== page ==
Appointment in hospital

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In Poland, Patients Have a Right to Pastoral Care – February 11, World Day of the Sick

‘When their health is deteriorating or situations where their life is threatened, hospitals are obliged to allow patients to contact a priest of their religious confession, and the medical institution must cover the costs of this service’

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Patients in hospitals, hospices and other health care facilities are entitled to pastoral care. Especially when their health is deteriorating or situations where their life is threatened, hospitals are obliged to allow patients to contact a priest of their religious confession, and the medical institution must cover the costs of this service. This is inscribed in Polish law, among the highest-ranking acts of the country’s laws and regulations
The provision for religious services and pastoral care in relation to health care is contained in several normative laws—reaching from the country’s Constitution and the Concordat to the decrees promulgated by the Minister of Public Health—that regulate the rapport between the State and the Churches and religious communities in Poland.
The Constitution (art. 53, par. 2) ensures each person’s freedom of conscience and religion, including the right to receive religious support from the inhabitants of the places where they find themselves.
Art. 17, par. 1 of the Concordat indicates that the Republic of Poland ensures the conditions for religious worship and benefits from religious services to persons who are, among others, in health and social services. Moreover, par. 2, adds that these people will be given the opportunity to assist at Mass, on Sundays and holidays, as well as receiving individual religious support.
The legislation concerning the relationship between the State and the Catholic Church, stipulates, in art. 31, that, among other things, for people in clinics “the right to practice religious acts and to benefit from religious support is ensured.”
In addition, directors of competent state-owned institutions should employ chaplains under the authority of the diocesan Bishop (par. 2) and enable the interested patients to participate in the Mass and in other collective religious practices, while the healthcare centers should provide adequate room for chapels.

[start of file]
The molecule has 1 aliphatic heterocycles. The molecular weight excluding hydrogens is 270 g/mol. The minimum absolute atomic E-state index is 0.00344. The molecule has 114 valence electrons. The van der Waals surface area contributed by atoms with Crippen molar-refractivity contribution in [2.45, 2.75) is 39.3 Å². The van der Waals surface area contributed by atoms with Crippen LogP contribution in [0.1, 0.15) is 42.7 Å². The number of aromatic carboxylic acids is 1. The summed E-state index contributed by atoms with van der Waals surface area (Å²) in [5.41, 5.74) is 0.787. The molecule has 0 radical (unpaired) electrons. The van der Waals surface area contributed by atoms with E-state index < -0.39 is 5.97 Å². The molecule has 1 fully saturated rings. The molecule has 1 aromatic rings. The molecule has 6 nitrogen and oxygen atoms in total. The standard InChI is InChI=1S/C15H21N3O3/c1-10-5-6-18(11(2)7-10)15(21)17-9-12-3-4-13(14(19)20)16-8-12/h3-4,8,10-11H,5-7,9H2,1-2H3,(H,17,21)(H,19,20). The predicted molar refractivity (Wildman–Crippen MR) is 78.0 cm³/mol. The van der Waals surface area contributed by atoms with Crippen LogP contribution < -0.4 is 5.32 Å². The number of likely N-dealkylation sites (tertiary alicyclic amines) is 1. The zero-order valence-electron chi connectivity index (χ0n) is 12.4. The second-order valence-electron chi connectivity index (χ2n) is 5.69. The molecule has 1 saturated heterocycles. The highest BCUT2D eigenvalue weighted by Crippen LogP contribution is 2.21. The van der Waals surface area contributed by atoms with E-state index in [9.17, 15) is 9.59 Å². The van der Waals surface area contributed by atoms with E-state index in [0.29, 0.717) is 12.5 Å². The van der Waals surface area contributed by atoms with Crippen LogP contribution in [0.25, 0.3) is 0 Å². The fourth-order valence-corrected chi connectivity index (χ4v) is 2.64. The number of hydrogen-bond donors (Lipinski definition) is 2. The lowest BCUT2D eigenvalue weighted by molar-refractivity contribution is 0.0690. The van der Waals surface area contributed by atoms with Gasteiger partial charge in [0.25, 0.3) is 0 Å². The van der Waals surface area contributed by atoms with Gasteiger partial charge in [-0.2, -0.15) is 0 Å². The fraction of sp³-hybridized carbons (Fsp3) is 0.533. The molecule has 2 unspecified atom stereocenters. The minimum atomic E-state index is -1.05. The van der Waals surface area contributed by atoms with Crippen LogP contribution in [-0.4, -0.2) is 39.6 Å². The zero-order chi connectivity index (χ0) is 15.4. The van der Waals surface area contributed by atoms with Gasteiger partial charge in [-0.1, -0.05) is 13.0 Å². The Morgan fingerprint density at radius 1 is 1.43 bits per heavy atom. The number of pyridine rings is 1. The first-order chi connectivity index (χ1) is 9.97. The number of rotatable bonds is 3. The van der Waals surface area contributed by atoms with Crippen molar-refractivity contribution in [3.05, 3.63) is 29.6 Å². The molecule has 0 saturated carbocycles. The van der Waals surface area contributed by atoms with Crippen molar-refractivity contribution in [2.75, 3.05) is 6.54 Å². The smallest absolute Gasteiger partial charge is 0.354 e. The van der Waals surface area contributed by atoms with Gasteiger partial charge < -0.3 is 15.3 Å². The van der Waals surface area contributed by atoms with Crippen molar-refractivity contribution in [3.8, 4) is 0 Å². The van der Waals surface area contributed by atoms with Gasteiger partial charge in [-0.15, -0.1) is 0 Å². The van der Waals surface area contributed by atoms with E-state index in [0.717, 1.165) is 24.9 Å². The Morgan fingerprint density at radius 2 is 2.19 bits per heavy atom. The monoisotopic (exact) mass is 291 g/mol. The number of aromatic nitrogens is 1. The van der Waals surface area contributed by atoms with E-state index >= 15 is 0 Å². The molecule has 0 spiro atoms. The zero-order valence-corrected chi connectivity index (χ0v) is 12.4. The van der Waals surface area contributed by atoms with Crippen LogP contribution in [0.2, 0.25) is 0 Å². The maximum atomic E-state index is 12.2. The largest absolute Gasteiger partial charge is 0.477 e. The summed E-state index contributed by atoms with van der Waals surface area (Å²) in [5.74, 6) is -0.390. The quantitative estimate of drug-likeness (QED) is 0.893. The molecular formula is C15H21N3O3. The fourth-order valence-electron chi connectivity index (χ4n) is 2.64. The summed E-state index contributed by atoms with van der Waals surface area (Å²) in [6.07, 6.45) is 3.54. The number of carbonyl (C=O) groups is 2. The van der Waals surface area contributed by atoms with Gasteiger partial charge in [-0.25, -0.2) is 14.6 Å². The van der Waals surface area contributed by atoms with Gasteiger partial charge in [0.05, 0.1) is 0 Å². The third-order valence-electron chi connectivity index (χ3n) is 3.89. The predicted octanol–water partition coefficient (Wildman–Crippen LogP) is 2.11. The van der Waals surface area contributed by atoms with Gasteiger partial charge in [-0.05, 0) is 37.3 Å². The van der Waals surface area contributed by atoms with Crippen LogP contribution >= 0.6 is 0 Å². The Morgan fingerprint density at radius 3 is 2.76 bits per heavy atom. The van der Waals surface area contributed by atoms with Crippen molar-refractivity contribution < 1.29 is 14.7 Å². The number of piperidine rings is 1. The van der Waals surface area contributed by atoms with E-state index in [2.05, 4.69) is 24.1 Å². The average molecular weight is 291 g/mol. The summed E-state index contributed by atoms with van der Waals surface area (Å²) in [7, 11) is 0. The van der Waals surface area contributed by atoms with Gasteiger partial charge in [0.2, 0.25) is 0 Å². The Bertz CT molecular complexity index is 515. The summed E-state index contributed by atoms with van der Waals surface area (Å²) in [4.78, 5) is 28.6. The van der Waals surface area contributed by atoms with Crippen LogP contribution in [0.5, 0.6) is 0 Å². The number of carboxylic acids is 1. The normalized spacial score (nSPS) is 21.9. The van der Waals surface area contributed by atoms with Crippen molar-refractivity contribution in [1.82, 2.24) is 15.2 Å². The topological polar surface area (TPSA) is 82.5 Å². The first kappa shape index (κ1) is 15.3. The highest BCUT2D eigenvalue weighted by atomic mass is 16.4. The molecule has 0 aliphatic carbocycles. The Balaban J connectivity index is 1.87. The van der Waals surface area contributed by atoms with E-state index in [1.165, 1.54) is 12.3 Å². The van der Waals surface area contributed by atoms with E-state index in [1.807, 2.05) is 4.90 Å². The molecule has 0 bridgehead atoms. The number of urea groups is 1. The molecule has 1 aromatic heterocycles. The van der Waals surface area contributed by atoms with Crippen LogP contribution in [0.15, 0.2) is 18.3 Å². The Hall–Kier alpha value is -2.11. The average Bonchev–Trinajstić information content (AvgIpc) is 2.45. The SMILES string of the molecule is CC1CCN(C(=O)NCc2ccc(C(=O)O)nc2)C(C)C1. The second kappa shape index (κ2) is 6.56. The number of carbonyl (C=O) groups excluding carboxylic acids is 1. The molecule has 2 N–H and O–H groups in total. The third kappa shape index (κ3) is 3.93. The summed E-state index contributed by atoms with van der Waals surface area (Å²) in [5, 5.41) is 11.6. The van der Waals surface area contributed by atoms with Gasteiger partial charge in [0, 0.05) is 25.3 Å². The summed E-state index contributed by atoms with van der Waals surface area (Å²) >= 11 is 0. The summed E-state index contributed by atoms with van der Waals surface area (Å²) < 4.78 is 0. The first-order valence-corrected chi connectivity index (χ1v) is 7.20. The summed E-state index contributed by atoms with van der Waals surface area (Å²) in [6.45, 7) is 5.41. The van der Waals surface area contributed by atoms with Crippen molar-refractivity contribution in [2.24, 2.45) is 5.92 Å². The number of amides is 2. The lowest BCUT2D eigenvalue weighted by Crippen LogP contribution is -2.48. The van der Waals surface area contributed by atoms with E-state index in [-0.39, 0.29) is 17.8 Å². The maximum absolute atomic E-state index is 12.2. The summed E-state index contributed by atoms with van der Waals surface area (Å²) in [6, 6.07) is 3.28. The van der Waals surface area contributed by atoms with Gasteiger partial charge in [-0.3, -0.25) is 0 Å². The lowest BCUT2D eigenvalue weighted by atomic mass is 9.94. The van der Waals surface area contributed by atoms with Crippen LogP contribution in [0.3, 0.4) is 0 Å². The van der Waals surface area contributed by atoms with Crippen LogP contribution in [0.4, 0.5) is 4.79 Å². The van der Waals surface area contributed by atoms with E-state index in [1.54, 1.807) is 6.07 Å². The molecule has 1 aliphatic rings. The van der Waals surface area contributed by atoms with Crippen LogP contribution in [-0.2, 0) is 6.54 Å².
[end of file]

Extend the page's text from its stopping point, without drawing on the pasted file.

Likewise, “the right to exercise religious practices, to benefit from religious support and catechesis, while maintaining mutual tolerance” is also guaranteed to children and adolescents residing, among other places, in sanatoriums, preventoria, and hospitals (art. 30 of the Act).
“If your health deteriorates or your life is endangered, the static therapeutic unit (e.g., hospital, treatment and care center, nursing care facility, rehabilitation center, sanatorium) is required to help you to contact a minister of your religion. Costs related to the implementation of this law shall be borne by the therapeutic institution,” says the Ministry of Health on its website, in the section “Patient’s Rights.”
The patient’s right to pastoral care is also dealt with by the entire chapter 10 of the Act of 6 November 2008 on Patients’ Rights and the Commissioner for Patients’ Rights. Art. 36 states: “Patients staying in a therapeutic facility of a stationary type, where medical activities are carried out around-the-clock for the benefit of their physical health, have, under the provisions concerning medical activity, the right to pastoral care.”
Art. 37 says that, if the patient’s health deteriorates or his life is in danger, the hospital is obliged to allow him to contact a minister of his religion and that, unless otherwise provided by law, the cost for this right will be paid by the institution in which the person is staying (art. 38).
The Law on the Patient’s Rights does not, however, indicate how a hospital’s director ensures the patients’ right to pastoral care (whether and in what form he should sign an agreement with the chaplain to allow him entrance to the hospital, etc.), but it simply imposes the obligation to bear the costs of this action. In this regard, especially in the case of private institutions, the director of the medical center is left free to choose.
If a hospital is a budget unit and the director decides to hire a hospital chaplain, the latter’s salary is established in accordance with the directives on the conditions of remuneration for work of employees of budgetary medical units, promulgated by the Minister of Health on 28 June 2013.
On the other hand, the decision concerning the existence of the chapel in the therapeutic center is left to the institution’s director.
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